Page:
Four years ago, scientists at North Shore University Health Systems in Chicago thought they detected evidence of chronic traumatic encephalopathy, otherwise known as CTE, in a living NFL player.
However, at the time, they could not confirm nor deny the results until they preformed a postmortem examination of that player’s brain tissue.
Sadly, the player that was later identified by his family was former Minnesota Vikings standout linebacker Fred McNeill who died from ALS in 2015.
But his death could be remembered as a major breakthrough:
Evanston doctors identified CTE in a living person for the 1st time, a former Vikings linebacker who later graduated from law school but struggled to remain employed and filed for bankruptcy https://t.co/6LBR6zZFKB
— Chicago Tribune (@chicagotribune) November 16, 2017
According to the Chicago Tribune:
In a paper published last week in the journal Neurosurgery, Bailes and other researchers reported that one of the former players who underwent a scan had his brain examined after he died — and sure enough, the tissue revealed he had been suffering from CTE.
More research is needed to corroborate the result, but if it holds up, Bailes said it could be a pivotal step in finding a way to help people with the condition.
“If there’s ever a treatment developed, you can test the response to it,” he said. “If you can trust the scans, you can tell a football player he shouldn’t keep playing, or tell someone in the military he can’t (be exposed to) explosions.”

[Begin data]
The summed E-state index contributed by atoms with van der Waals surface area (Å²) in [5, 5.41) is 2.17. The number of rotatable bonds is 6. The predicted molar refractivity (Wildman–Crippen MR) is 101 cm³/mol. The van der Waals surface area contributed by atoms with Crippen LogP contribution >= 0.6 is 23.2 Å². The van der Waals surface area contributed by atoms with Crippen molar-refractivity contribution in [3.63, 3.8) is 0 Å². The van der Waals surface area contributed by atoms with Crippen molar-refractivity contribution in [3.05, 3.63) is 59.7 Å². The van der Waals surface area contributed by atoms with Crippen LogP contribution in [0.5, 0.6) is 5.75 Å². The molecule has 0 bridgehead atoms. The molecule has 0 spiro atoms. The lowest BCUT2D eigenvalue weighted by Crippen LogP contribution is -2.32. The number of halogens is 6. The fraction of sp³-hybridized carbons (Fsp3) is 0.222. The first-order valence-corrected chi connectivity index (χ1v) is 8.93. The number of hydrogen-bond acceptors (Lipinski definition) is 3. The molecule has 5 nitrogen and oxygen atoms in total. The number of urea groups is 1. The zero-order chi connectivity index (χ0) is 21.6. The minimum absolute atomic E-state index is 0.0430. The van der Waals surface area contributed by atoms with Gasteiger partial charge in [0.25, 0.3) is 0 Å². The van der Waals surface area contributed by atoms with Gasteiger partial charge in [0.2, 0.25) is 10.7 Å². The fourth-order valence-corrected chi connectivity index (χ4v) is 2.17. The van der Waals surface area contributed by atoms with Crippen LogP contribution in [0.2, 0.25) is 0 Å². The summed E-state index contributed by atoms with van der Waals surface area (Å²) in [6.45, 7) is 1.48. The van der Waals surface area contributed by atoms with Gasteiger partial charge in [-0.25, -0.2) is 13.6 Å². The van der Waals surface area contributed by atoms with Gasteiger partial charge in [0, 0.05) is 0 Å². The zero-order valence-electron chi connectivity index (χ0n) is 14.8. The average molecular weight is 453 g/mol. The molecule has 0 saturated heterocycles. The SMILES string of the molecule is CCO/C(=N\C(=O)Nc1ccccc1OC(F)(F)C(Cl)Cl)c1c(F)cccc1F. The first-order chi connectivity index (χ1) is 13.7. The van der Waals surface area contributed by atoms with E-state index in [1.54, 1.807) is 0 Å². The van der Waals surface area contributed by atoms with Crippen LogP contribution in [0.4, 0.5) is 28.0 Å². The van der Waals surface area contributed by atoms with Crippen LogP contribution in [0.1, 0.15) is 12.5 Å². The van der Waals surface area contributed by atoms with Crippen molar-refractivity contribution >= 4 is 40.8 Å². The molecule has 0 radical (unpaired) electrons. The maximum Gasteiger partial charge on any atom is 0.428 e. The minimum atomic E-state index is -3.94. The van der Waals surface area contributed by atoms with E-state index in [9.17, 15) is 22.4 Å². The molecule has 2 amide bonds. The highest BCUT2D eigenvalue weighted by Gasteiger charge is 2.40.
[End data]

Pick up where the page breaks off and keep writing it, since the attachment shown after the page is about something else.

The lead author on the Neurosurgery paper is Dr. Bennett Omalu, who’s the “pioneer CTE researcher.” After McNeill’s death, Omalu said he found signs of CTE in the former Minnesota Viking’s brain tissue.
But according to Dr. Lili-Naz Hazrati, a neuroscience researcher at Toronto’s Hospital for Sick Children, regardless the technological successes, reliable CTE detection still appears far away:
She said the tissue images included in the Neurosurgery paper did not convince her that the ex-NFL player actually was suffering from CTE. Tau is associated with other neurological diseases, including Alzheimer’s, and can also be present in healthy brains, she said.
Figuring out a way to definitively diagnose CTE in a living person could go a long way in finding different forms of treatment. As for the NFL, a definitive diagnosis in a player could lead to more early retirements or could help players treat this disease.
But as Dr. Nazrati pointed out:
Scientists have yet to find biomarkers that identify Alzheimer’s — a disease that has been studied for more than a century — and CTE will likely prove no easier.
For now, the NFL will continue to work on ways to prevent head injuries.